The Immigrant Artist Biennial (TIAB) is a volunteer, female-led, artist-run project. TIAB 2020 launched in March in New York City at Brooklyn Museum, and continued in September through December at EFA Project Space, Greenwood Cemetery, and virtually, presenting 60+ artists. This interview series features 10 participating artists.
Renana Neuman is a Brooklyn-based artist, producer, and curator born in Israel. In her artistic practice, Renana makes media-installations that mash together eras, continents, and modes of consciousness. She combines video, animation, and text to describe the emotion-driven political ambiguities of our contemporary moment. Renana’s works invoke the ghosts of our cultures and invite them to haunt us, to tell us their stories, to play.
Do artists have political responsibilities at this moment, if so, what are they?
This issue is actually at the core of my current project – “Mouth Full of Water.” The work revolves around conversations I had with fellow immigrants since the beginning of the pandemic regarding protests, visibility, limits of expression, and the desire to take action. A reoccurring topic was that we have the opportunity (and misfortune?) to have both an outsider and insider understanding and experience of two political systems, and the experience from one place, can inform the potential for action in the other.
Reflect on an encounter of displacement, becoming, belonging, trauma, healing, or simply comic relief from your journey of immigration.
When I was starting to work on my visa, some immigration professionals found it confusing that I am not just an artist but also collaborating, editing, teaching, producing, and sometimes curating shows. For me, the different ways of making art, collaborating and supporting others are some of the things I cherish most about being an artist and being part of the art community. As I progressed in the immigration process, this situation actually revealed itself to be my greatest asset – finding support and kindness from past and current collaborators.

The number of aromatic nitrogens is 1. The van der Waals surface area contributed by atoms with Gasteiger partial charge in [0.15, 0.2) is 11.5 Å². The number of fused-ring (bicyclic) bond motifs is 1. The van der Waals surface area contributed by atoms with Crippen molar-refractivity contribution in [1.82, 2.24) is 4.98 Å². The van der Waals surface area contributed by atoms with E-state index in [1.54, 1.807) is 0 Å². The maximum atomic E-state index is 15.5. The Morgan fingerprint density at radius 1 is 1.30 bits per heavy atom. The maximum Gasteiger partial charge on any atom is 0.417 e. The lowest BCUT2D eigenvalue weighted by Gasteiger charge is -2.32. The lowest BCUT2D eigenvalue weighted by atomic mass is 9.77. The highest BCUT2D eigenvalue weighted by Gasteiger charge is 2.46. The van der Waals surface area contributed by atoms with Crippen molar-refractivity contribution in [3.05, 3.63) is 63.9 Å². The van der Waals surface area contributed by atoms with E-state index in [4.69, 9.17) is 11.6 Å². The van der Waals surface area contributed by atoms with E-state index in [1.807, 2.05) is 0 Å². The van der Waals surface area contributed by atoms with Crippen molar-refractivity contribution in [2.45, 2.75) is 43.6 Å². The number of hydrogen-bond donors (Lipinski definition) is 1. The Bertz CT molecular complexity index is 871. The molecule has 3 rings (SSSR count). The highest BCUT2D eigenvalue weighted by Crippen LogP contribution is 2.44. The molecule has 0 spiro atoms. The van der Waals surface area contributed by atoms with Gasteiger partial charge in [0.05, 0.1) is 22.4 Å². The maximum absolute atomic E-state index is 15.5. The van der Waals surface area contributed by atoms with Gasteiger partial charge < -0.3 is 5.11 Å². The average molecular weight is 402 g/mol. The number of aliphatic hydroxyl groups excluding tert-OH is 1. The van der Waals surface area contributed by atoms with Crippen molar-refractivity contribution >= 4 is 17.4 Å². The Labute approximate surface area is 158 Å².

How has the turn toward the digital and virtual affected your artistic practice?
Though I work mainly with video, my practice is usually based on documenting a location over a period of time, and then combining the architecture of the places I document with the locations my works inhabit. Now, the studio has become where I construct locations for the stories I collect. I create them as hybrids from sculptural elements and digital manipulations, relying on audio as the main documentary component. Currently, these new works are shown as single-channel video works, but I know that it’s not their final form and that, when possible, they will evolve into installations.
Tell us about the work you are exhibiting in The Immigrant Artist Biennial.
In the exhibition, I’m showing the first two parts of an ongoing media installation project titled Temporarily Removed. The project addresses what is missing (or purposefully removed) from historical and cultural narratives when museums and collections are created and systematized. In it, I focus on different aspects of memory-making and who has authority over it, using historical and ethnographic displays as materials to examine. In “Daydreaming”, a statue is contemplating its life choices and possible futures by daydreaming of other places. The video was shot at the Rockefeller Museum in East Jerusalem (formerly the Palestinian Archeology Museum) as well as at the Met Cloisters. “Weaponizing Vulnerability” was shot at The Prehistoric Man Museum in Kibbutz Maayan Baruch, Israel, and the Museum of Natural History, NYC. Artifacts from the two museums come together to contemplate the meaning of freedom and the possibility of escape.
Please share a piece of advice or a resource that may be useful to an immigrant artist.
The immigration process brings constant uncertainty with it and many conflicting stories about “the right way to do it.” Your network is likely full of people who went through this process and can offer advice, and people who’d love to support you in any way they can. Don’t hesitate to reach out – your community appreciates you and will go a long way to help you.